Continuing his support of on-going CDRA (Carbon Dioxide Removal Assembly) troubleshooting, Jeff Williams checked the condition of the Process Air Supply hose at the bottom of the Lab starboard CCAA (Common Cabin Air Assembly) air conditioner and confirmed that the flexhose was indeed disconnected from its Hydraflow coupling. With a Go from the ground, Jeff reconnected the line to the coupling. [A disconnected process air supply hose could have caused the high inlet temperature problem with the CDRA, with more data becoming available during a CDRA run later today. Ground teams are still troubleshooting the CDRA low delta pressure and stuck check valve issues. The most probable cause for those issues is a clogged sock filter. Sock filter inspection and cleaning will be scheduled in the near future.]

The FE-1 also completed the regular weekly audit/inventory of the available CWCs (Contingency Water Containers) and their contents, to keep track of onboard water supplies.

In preparation of 12A, Thomas started, and later terminated, the recharging of photo/TV camcorder batteries in the battery charger in the Lab.

During Daily Orbits 3 & 5, Vinogradov and Reiter conducted another set of VHF (Russian: UKV) communications tests over RGS (Russian ground site).

Jeff Williams worked on the SSC (Station Support Computer) File Server laptop, recovering corrupted weekly log files. [This infrequent anomaly will be addressed in the new SSC software load developed for Increment 15.]

In the Service Module (SM), Pavel performed the routine daily SOZh environment control & life support systems (ECLSS) maintenance, including the ASU toilet facilities systems/replaceables.

Working on the IMS, Thomas updated/edited its standard “delta file”, including locations, for the regular weekly automated export/import to its three databases on the ground (Houston, Moscow, Baikonur).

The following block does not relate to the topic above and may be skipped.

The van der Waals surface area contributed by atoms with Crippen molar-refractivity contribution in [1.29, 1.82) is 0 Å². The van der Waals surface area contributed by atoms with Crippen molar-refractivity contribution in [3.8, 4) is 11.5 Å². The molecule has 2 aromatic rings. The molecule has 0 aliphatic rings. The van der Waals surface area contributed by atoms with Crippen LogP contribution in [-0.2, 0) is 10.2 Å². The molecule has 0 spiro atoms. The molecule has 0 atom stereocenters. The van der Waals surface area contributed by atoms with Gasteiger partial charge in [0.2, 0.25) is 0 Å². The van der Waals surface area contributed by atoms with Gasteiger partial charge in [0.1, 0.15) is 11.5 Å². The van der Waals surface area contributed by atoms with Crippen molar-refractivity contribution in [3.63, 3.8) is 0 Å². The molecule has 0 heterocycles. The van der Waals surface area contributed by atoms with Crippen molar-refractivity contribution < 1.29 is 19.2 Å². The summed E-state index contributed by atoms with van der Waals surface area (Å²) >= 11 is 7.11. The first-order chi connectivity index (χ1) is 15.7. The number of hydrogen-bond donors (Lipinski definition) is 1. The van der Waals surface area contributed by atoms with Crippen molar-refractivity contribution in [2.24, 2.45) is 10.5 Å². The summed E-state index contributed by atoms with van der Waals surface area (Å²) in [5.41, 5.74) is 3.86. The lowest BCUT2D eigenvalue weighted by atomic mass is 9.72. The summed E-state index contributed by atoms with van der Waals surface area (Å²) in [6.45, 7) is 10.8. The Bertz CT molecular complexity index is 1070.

All crewmembers worked out in their regular 2.5-hr. physical exercise program (about half of which is used for setup & post-exercise personal hygiene) on the, TVIS (CDR, FE-1, FE-2), and RED resistive exerciser (FE-1, FE-2). The CDR’s 2.5-hr. workout again was on TVIS/aerobic only (Day 3).

Afterwards, Jeffrey transferred the TVIS and RED exercise data files to the MEC (Medical Equipment Computer) for downlink, as well as the daily wristband HRM (Heart Rate Monitor) data of the workouts on RED, followed by their erasure on the HRM storage medium (done six times a week).

With Progress 21 oxygen (O2) stores now depleted, the cabin air was refreshed yesterday with 5 mmHg O2 from 22P. Also yesterday, the Elektron O2 generator was successfully started and is currently running nominally.

At ~6:30am EDT, the crew downlink televised messages of greetings to TsUP/Moscow for the participants of the 70th Anniversary of the K.E. Tsiolkovsky Memorial Museum. [“…We know that many cosmonauts visited your beautiful city and the little house where Tsiolkovsky lived for over 30 years…Our best wishes to you on your Anniversary! May this house stand forever on the Oka bank, may ancient Kaluga, the birthplace of cosmonautics, become ever more beautiful.”]